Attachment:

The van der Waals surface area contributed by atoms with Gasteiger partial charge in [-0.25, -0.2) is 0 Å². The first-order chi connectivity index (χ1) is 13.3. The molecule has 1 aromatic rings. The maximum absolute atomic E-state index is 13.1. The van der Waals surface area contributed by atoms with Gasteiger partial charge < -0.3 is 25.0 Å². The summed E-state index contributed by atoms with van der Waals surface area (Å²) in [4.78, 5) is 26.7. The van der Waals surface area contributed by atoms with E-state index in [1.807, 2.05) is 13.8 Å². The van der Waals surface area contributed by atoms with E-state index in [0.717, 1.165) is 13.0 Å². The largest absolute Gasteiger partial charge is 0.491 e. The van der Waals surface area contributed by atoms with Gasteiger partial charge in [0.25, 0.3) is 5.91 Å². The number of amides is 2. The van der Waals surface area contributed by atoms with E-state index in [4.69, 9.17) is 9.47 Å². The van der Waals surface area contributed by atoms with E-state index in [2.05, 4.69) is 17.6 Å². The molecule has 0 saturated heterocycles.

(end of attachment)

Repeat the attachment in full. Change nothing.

The van der Waals surface area contributed by atoms with Gasteiger partial charge in [-0.25, -0.2) is 0 Å². The first-order chi connectivity index (χ1) is 13.3. The molecule has 1 aromatic rings. The maximum absolute atomic E-state index is 13.1. The van der Waals surface area contributed by atoms with Gasteiger partial charge < -0.3 is 25.0 Å². The summed E-state index contributed by atoms with van der Waals surface area (Å²) in [4.78, 5) is 26.7. The van der Waals surface area contributed by atoms with E-state index in [1.807, 2.05) is 13.8 Å². The van der Waals surface area contributed by atoms with E-state index in [0.717, 1.165) is 13.0 Å². The largest absolute Gasteiger partial charge is 0.491 e. The van der Waals surface area contributed by atoms with Gasteiger partial charge in [0.25, 0.3) is 5.91 Å². The number of amides is 2. The van der Waals surface area contributed by atoms with E-state index in [4.69, 9.17) is 9.47 Å². The van der Waals surface area contributed by atoms with E-state index in [2.05, 4.69) is 17.6 Å². The molecule has 0 saturated heterocycles.